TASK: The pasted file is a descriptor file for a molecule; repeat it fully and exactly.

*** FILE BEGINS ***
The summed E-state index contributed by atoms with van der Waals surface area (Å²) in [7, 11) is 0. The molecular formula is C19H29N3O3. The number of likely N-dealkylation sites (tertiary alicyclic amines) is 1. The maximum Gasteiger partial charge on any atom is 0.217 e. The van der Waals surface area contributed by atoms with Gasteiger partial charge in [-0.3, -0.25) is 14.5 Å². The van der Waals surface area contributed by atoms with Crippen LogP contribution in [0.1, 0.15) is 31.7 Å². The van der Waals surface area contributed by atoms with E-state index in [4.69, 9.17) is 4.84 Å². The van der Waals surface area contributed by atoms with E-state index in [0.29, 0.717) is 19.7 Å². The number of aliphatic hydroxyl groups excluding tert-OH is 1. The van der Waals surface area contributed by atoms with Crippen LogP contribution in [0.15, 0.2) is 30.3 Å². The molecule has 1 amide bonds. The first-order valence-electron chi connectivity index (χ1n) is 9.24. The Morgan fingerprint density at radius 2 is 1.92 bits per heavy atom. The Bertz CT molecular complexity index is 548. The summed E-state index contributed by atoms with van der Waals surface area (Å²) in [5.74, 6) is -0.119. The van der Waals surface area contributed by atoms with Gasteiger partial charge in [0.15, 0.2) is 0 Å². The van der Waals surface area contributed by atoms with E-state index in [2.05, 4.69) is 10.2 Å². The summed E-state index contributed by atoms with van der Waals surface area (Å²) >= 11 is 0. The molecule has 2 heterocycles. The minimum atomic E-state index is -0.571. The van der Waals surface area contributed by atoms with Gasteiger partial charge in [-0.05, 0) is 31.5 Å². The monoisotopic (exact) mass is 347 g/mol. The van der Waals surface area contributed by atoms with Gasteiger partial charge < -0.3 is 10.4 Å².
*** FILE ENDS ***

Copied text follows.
The summed E-state index contributed by atoms with van der Waals surface area (Å²) in [7, 11) is 0. The molecular formula is C19H29N3O3. The number of likely N-dealkylation sites (tertiary alicyclic amines) is 1. The maximum Gasteiger partial charge on any atom is 0.217 e. The van der Waals surface area contributed by atoms with Gasteiger partial charge in [-0.3, -0.25) is 14.5 Å². The van der Waals surface area contributed by atoms with Crippen LogP contribution in [0.1, 0.15) is 31.7 Å². The van der Waals surface area contributed by atoms with E-state index in [4.69, 9.17) is 4.84 Å². The van der Waals surface area contributed by atoms with E-state index in [0.29, 0.717) is 19.7 Å². The number of aliphatic hydroxyl groups excluding tert-OH is 1. The van der Waals surface area contributed by atoms with Crippen LogP contribution in [0.15, 0.2) is 30.3 Å². The molecule has 1 amide bonds. The first-order valence-electron chi connectivity index (χ1n) is 9.24. The Morgan fingerprint density at radius 2 is 1.92 bits per heavy atom. The Bertz CT molecular complexity index is 548. The summed E-state index contributed by atoms with van der Waals surface area (Å²) in [5.74, 6) is -0.119. The van der Waals surface area contributed by atoms with Gasteiger partial charge in [0.15, 0.2) is 0 Å². The van der Waals surface area contributed by atoms with E-state index in [2.05, 4.69) is 10.2 Å². The summed E-state index contributed by atoms with van der Waals surface area (Å²) >= 11 is 0. The molecule has 2 heterocycles. The minimum atomic E-state index is -0.571. The van der Waals surface area contributed by atoms with Gasteiger partial charge in [-0.05, 0) is 31.5 Å². The monoisotopic (exact) mass is 347 g/mol. The van der Waals surface area contributed by atoms with Gasteiger partial charge < -0.3 is 10.4 Å².